It’s not my intelligence, just my wiring
Thursday 15 October 2020
My name is Alice and I am 22 years old and diagnosed dyslexic and hyperlexic. I had a late diagnosis and was diagnosed when I was 17 years of age.
A person with hyperlexia is a competent reader in relation to reading accuracy, but usually has a significantly lower level of comprehension. This often comes apparent when people with hyperlexia are asked questions or to explain what they have just read - therefore without scanning the text or reading this may be hard for the reader to answer.
My late diagnosis was down to the fact of me coping and hiding my dyslexia, through the years I found a range of strategies which got me through school. From being super organised and on top of all my school work to working my bum off on every piece of work that I was given. I would often spend more time than anyone concentrating on homework and making sure my work was done. At primary school I always used to hate reading time after lunch, I would often volunteer to do something else such as empty the bins or even go out with a fellow classmate who had a one to one. This allowed us to read out loud and be together, which I found better than pretending to read in my head at a table.
Throughout school, I had a huge lack of educational support, from my first ever parents evening where my reception teacher told my parents that I hadn’t learnt the correct phonics and comparing me to my eldest sister said I would never achieve what she had done. Throughout my time at school, I always could rely on my parent's support and motivation to do homework and complete work the best I could. Throughout school the lack of support continued, the idea that I just needed to practice at my spelling came up every parents evening, but because I worked hard on everything else it was always glazed over as something that I just needed to work on.
But of course, dyslexia comes at a financial cost if you want to be diagnosed legally to get help and support. To get support from university once I was diagnosed at A-level my family had to pay out for various tests to give me an official diagnosis, without this I would not have any support from university. As well as this my family also supported me through my A-levels and university by funding my check-ups and overlay glasses which I could use in lessons and enabled reading to be an ease for the first time in my life.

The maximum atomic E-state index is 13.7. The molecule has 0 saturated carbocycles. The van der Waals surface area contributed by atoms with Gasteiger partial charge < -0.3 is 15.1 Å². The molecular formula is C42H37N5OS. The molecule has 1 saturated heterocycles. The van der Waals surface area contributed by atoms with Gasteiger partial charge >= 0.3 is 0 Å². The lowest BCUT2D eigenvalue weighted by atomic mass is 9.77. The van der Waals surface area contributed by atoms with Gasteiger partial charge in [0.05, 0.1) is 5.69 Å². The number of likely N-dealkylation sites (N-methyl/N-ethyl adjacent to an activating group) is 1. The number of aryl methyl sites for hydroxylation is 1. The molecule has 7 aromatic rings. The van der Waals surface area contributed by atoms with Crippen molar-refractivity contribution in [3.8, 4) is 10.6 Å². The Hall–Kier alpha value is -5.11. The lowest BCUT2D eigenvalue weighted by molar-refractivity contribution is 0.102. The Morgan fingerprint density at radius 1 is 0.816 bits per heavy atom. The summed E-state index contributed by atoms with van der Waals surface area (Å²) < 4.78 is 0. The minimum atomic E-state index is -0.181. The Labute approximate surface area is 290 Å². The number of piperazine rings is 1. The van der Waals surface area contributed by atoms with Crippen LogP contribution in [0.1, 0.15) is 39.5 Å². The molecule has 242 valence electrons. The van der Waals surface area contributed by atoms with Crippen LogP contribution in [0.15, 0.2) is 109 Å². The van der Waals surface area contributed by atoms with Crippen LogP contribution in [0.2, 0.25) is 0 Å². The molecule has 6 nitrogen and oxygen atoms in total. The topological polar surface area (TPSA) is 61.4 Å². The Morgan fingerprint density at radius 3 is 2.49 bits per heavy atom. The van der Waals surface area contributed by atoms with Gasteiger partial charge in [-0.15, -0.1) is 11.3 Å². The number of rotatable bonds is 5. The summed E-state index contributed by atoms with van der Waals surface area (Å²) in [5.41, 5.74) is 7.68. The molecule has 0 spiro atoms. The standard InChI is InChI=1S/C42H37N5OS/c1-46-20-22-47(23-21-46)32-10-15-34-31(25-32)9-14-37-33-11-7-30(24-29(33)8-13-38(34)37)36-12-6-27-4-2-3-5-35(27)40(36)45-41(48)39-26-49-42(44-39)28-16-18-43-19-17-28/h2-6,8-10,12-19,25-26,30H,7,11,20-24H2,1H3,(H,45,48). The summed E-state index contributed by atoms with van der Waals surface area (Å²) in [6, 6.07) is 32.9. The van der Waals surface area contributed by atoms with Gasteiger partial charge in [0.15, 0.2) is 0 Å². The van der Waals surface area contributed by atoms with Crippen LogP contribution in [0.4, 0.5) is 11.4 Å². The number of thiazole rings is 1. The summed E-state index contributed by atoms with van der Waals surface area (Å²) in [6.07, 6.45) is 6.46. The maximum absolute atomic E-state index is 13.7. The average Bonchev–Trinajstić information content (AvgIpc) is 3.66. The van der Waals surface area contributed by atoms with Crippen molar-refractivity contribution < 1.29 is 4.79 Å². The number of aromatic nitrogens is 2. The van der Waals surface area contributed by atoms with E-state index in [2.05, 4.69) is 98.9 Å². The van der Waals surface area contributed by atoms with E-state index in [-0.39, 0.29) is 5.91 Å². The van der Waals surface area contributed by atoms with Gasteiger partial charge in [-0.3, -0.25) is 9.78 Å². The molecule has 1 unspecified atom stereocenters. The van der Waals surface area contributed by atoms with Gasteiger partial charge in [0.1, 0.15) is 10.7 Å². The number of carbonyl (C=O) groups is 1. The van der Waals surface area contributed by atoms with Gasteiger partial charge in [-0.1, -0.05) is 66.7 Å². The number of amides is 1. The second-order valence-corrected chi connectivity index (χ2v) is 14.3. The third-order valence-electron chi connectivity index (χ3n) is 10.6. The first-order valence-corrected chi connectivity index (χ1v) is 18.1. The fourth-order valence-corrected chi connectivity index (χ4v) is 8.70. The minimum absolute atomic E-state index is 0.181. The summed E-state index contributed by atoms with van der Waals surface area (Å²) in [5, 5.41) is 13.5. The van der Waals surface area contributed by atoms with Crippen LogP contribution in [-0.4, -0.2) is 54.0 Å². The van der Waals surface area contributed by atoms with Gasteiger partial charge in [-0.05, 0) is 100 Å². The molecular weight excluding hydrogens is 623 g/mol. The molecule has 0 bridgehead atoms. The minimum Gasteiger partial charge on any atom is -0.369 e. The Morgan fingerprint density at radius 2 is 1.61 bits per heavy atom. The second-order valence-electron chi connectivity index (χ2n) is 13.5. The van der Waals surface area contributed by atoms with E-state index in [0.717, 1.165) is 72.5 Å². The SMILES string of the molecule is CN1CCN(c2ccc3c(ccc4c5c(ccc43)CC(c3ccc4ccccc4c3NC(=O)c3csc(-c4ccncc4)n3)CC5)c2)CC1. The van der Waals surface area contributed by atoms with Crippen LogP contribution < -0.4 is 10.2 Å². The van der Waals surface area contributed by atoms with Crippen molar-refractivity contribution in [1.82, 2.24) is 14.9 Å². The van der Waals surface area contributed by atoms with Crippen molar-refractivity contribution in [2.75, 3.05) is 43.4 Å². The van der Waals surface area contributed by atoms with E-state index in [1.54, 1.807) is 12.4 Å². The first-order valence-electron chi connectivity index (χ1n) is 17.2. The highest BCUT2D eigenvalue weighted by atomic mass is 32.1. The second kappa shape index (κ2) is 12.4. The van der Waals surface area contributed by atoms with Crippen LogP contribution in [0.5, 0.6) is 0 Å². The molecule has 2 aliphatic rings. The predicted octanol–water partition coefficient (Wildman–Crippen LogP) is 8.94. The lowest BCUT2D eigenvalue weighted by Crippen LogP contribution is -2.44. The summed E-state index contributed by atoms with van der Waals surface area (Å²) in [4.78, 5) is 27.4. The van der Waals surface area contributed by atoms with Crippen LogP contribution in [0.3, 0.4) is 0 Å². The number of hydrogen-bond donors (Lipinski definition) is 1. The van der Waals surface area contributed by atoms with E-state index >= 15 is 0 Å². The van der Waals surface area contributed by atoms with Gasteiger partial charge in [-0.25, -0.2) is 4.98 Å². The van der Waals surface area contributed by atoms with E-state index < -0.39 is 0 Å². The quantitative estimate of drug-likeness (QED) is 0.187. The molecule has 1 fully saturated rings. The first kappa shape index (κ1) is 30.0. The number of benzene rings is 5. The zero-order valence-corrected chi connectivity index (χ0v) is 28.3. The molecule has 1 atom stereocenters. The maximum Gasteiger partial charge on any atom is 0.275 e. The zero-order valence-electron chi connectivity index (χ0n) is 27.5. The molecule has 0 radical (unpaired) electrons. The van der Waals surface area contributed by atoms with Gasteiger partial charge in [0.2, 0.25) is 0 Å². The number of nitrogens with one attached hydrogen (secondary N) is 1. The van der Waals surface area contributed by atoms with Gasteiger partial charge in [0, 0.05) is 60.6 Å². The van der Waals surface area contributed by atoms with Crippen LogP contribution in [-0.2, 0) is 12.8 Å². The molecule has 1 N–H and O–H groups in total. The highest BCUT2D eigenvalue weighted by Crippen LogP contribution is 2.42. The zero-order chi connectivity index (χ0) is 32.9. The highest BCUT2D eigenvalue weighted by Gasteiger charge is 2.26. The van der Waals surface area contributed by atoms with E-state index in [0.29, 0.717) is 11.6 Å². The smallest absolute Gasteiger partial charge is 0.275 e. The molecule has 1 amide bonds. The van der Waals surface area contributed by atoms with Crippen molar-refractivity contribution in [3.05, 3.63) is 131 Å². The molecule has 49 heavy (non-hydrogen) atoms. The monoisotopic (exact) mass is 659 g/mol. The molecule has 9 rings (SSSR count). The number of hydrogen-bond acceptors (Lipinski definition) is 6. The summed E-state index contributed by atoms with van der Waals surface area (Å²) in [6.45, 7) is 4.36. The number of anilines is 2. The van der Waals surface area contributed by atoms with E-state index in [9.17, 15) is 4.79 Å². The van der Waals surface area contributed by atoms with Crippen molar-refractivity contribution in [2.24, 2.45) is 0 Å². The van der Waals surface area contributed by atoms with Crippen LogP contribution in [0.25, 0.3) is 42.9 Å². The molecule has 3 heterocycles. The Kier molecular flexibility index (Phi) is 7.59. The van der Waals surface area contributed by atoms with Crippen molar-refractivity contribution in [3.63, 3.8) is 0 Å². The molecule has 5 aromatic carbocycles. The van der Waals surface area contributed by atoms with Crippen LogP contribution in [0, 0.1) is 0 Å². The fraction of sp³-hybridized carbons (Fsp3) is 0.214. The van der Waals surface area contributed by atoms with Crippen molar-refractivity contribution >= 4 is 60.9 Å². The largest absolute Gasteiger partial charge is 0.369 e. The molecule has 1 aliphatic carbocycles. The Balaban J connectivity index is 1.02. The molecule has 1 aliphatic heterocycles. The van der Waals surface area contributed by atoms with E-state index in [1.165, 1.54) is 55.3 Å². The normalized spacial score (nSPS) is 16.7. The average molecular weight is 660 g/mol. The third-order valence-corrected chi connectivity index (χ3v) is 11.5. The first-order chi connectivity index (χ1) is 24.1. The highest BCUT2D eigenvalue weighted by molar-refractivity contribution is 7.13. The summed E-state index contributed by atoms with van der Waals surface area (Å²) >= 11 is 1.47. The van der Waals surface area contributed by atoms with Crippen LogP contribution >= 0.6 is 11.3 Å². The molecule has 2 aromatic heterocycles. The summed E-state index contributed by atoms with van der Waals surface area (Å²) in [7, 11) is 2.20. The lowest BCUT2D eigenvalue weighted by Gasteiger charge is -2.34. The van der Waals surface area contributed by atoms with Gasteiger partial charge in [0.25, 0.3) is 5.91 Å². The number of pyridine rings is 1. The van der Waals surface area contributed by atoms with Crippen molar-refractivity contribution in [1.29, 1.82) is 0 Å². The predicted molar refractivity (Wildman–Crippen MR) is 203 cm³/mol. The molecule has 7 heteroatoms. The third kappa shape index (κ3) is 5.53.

I have always been passionate about the fact that there is no support
for children in schools, the facts are clear, 80% of dyslexia children
miss diagnosis. However, to gain support especially at a higher-level
family are forced to pay out to get a diagnostic report, even though
this is a recognised disability.
As you can tell I myself have been extremely lucky in life, through the huge support of my family succeed in life and get to where I always dreamed of, including passing my A-levels and achieving a first in my degree as well as having the job that I always dreamed of.
However even though one in ten of us have dyslexia, I know that people do not have this support and there is such a huge lack of knowledge of what dyslexia is spelling, reading, directional, understanding, coordination, emotions, time management, memory lapses which is all a part of the Autism spectrum. As well as the knowledge of what dyslexia is and what it can be linked to there is also a huge lack of knowledge of what dyslexic people can bring to society, dyslexic people have a different way of thinking, therefore, may problem solve and create things in a totally different way to others. They view the world in a different way, your wiring is different. This lack of knowledge is again shown in the education system through a lack of training within teachers to identify dyslexia and how to teach in a way to cover all needs and learning styles, as dyslexic people are very clever sometimes, we just need an alternative explanation. But also, how to portray this to society and families as this is where our education should come from to emphasise the learning styles that work for that person.
Dyslexia should never stop you achieving but we need awareness, funding, support and understanding to stop dyslexic people struggling.